Of the 778 survivors, 675 (87%) were seen at follow-up at a mean of 47.5 months. Sixty-three percent were classified as normal, 17% as mildly to moderately abnormal, and 20% as having severe impairment. Controlling for both birth year and GA, factors that significantly affected neurodevelopmental outcome included sex, birth weight, mode of delivery, cranial ultrasound findings, and CLD (Fig 4). Infants with normal cranial ultrasound findings had significantly better neurodevelopmental outcome than those with cranial ultrasound abnormalities (P < .0001). Of infants with normal cranial ultrasounds findings, 73% were later classified as normal with 12% severely impaired. In contrast, only 27% of infants who had grade 3 to 4 IVH or PVL were normal at follow-up, and 52% were considered to have severe impairment. Of 44 infants with isolated grade 3 IVH, 36% were classified as normal and 34% as having severe impairment; whereas of 39 infants with isolated grade 4 IVH, 21% were normal and 67% had severe impairment. Of 32 infants with isolated PVL, 25% were normal and 64% had severe impairment. Infants who had isolated PVL and were found to be normal at follow-up usually had small, isolated cystic ultrasound findings located adjacent to the frontal horns of the lateral ventricles. Compared with infants who were born between 24 and 26 weeks, those who were born at 23 weeks were less likely to be classified as normal and more likely to be classified as having severe impairment (Table 2). In infants who were not seen in follow-up, there was no difference in the occurrence of grades 3 to 4 IVH, PVL, CLD, sex, or birth weight compared with those who were seen.
A total of 316 of the overall cohort of 1036 infants were admitted to the NICU before December 31, 1990. Of these, 203 (64%) survived until discharge and 147 (72%) were seen at a mean age of 8.25 years. Outcome at this age was similar to that at 47.5 months with 62% classified as normal, 21% as having mild to moderate delays, and 17% as having severe impairment. Similar to earlier evaluations, infants who were born at 24 to 26 weeks’ gestation had better outcomes compared with those who were born at 23 weeks (Table 3). Factors that showed a trend toward affecting outcome at this age included cranial ultrasound results, CLD, sex, GA, and mother’s race (Fig 5).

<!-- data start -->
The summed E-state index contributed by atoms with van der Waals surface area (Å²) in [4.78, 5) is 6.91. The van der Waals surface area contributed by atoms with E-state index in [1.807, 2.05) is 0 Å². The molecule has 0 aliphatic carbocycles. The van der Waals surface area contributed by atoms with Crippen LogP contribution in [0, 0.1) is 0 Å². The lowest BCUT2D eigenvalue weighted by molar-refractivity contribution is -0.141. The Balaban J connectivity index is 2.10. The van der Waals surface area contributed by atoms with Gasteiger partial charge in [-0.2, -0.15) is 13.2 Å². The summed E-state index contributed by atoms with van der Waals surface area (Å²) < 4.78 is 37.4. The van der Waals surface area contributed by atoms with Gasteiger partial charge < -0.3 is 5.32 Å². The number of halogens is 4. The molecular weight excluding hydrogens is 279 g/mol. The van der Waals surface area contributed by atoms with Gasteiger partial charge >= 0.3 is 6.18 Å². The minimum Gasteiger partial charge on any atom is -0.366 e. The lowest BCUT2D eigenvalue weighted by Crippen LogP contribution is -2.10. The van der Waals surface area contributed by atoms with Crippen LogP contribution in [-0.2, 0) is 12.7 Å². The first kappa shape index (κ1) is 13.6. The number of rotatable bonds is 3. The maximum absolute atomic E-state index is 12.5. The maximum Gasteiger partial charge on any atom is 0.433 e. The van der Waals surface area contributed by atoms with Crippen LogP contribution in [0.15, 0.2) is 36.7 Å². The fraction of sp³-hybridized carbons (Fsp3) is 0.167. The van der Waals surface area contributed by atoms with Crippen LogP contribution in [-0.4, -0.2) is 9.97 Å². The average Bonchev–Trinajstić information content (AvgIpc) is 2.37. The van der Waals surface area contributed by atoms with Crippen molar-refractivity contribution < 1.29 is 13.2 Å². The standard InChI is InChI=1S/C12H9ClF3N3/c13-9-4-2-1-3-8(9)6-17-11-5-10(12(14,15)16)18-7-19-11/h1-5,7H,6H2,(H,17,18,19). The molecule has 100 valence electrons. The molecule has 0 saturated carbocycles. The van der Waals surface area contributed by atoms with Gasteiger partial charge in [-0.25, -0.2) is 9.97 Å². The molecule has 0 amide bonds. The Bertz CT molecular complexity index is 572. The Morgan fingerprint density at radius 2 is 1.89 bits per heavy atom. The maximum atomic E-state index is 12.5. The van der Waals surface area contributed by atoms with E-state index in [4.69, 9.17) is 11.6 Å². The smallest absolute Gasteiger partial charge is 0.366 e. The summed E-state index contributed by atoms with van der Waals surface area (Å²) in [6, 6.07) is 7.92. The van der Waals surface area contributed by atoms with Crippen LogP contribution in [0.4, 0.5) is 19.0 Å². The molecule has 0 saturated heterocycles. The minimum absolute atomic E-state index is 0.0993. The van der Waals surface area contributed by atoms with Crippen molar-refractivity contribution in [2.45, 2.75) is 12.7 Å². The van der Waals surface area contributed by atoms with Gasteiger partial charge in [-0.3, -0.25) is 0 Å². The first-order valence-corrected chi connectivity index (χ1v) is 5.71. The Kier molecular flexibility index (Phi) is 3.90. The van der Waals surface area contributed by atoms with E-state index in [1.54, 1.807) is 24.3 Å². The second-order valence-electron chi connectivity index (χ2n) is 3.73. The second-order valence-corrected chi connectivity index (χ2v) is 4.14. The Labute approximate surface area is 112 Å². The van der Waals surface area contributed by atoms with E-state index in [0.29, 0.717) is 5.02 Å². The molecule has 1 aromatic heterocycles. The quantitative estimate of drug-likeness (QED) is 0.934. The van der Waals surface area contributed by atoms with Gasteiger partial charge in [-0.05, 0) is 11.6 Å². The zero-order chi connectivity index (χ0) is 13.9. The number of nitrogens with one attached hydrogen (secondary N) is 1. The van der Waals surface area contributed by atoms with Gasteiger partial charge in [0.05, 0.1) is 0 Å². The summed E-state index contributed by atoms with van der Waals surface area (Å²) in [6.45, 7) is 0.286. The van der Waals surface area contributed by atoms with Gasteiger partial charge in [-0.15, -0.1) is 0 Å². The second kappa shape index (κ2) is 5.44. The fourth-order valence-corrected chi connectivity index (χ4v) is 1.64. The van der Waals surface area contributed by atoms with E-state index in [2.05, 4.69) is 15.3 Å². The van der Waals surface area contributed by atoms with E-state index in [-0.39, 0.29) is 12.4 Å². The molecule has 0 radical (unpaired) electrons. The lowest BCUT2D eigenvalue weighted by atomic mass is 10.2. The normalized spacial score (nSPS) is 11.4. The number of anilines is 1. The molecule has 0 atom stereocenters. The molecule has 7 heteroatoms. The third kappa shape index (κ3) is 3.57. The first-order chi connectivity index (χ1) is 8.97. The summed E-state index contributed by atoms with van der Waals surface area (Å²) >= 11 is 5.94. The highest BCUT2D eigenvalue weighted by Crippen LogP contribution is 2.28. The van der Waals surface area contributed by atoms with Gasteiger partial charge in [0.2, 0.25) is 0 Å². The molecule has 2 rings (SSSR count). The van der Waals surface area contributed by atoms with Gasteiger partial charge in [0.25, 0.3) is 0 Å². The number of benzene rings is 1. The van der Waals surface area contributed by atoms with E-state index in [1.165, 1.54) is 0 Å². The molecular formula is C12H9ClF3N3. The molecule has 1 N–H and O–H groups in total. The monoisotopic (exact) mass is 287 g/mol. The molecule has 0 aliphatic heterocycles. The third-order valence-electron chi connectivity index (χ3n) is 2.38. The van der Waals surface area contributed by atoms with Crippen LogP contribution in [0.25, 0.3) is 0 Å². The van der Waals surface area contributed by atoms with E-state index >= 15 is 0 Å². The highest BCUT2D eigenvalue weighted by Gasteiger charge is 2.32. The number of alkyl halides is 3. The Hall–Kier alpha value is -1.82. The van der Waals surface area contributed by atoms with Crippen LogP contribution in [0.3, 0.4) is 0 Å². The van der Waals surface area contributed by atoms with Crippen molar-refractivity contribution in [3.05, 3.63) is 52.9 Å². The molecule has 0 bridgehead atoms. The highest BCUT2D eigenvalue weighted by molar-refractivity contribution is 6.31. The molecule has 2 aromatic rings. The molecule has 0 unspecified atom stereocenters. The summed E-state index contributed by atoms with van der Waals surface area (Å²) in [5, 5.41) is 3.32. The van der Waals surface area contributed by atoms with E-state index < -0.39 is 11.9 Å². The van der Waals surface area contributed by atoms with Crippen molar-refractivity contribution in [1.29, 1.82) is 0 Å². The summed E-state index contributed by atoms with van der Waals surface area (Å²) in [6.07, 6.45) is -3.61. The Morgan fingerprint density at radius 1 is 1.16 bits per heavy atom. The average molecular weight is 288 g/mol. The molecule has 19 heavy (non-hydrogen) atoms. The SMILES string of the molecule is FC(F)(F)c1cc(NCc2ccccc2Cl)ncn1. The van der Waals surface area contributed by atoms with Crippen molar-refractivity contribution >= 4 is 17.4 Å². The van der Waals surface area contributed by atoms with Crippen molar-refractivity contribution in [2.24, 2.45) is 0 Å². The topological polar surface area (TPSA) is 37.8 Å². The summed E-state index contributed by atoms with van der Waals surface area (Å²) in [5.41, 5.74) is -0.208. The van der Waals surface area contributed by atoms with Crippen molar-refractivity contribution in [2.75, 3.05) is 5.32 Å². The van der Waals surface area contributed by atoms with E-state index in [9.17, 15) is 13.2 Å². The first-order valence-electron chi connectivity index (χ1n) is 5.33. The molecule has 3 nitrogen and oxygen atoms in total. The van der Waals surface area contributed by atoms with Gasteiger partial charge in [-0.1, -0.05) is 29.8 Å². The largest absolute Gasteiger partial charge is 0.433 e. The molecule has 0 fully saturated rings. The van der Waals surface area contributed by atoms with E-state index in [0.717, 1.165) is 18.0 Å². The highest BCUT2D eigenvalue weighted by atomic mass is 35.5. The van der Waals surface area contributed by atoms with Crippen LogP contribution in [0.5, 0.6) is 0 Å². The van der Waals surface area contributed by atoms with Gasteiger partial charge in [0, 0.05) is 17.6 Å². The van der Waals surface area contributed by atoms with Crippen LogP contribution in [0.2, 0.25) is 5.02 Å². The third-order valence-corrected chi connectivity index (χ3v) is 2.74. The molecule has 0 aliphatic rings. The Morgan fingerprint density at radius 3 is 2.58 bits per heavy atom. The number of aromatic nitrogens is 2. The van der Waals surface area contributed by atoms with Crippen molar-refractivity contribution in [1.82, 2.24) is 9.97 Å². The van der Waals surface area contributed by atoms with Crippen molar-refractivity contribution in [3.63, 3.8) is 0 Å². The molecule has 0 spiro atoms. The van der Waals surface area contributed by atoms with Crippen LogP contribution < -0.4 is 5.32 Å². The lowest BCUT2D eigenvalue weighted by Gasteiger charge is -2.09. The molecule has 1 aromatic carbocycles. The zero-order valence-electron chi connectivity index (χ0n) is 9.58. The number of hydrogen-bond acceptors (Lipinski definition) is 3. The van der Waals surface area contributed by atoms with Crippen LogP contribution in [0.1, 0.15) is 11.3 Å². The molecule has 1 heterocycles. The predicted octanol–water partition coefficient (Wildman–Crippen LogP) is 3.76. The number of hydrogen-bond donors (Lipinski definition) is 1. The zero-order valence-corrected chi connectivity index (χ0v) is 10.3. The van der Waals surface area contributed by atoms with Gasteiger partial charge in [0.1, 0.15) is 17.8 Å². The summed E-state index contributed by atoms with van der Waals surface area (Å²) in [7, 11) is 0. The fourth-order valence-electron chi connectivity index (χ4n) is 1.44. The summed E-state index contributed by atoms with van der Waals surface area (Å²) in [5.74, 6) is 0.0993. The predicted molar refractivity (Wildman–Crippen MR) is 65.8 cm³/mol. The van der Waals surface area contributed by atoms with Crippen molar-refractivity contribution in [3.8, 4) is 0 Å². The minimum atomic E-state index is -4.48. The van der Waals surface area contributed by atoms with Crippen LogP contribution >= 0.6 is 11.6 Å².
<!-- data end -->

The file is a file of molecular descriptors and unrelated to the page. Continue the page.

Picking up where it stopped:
A total of 126 (86%) of the 147 infants who were seen at school age had previously been evaluated at 6 to 12 months of age. A total of 103 of these infants were believed to be normal at the initial evaluation. At school age, 18 infants had dropped into the mild to moderate delays category and 8 into the severe impairment category. Twenty-five of these 26 infants who changed categories did so on the basis of cognitive abnormalities. Only 1 child who was initially believed to be normal had a physical disability (cerebral palsy) as the basis for inclusion in the severe impairment group. Thirteen infants were classified as having severe impairment at 6 to 12 months; 10 of these infants continued in this category at school age, all of them having cerebral palsy.
As technology and sophistication of both obstetric and neonatal care has advanced over recent years, resuscitation and aggressive support of extremely preterm infants has become routine in most perinatal centers in the United States. Changes in perinatal care, such as more frequent antenatal steroid administration given earlier in pregnancy, and postnatal interventions including use of surfactant have improved survival in this population. Despite the more routine nature of this care at earlier ages, many important questions remain. Is it appropriate to resuscitate aggressively all preterm infants? Do the neonatal benefits of prolonging pregnancies’ short periods of time outweigh maternal risks incurred in all instances? Which factors correlate best with good or bad long-term outcome? Previous reports address concern regarding long-term neurologic outcome of extremely preterm infants. Vohr et al, 17 in a follow-up report of 1151 infants who were born between 1993 and 1994 with birth weights between 401 and 1000 g found that 49% had abnormal neurodevelopmental and/or sensory findings at a corrected age of 18 to 22 months. Hack and Fanaroff18 reported subnormal cognitive function at 20 months’ corrected age in 48% of 112 infants who were born between 1993 and 1995 with birth weights <750 g. Although most reports demonstrate no significant change in morbidity despite increased survival, the absolute number of infants who survive in this population has increased, placing a greater burden on early intervention programs and educational institutions.19
The favorable overall survival statistics that we report in this large cohort could be accounted for by several factors. As expected, survival in our cohort also improved with advancing GA and year of birth. Female sex, surfactant use, and inborn status correlated with improved survival as were previously reported to be associated with increased survival in preterm infants.20–23 The finding of secondary sepsis as a positive factor influencing survival in our cohort was unexpected but can be explained by the fact that the majority of deaths that occur in these infants occur shortly after birth.24 Infants who live long enough to acquire a secondary infection have an improved chance of survival by virtue of the fact that they have survived the critical period that occurs after birth. High rates of inborn birth, maternal steroid use, prophylactic use of surfactant immediately after delivery, and an aggressive approach to resuscitation likely improved the overall survival rate compared with other reports.25 In addition, 24-hour coverage by experienced neonatologists has recently been shown to be a factor associated with increased survival in extremely preterm infants.26 Although delivery room deaths were not included in the analysis, overall survival results were not significantly affected by this omission.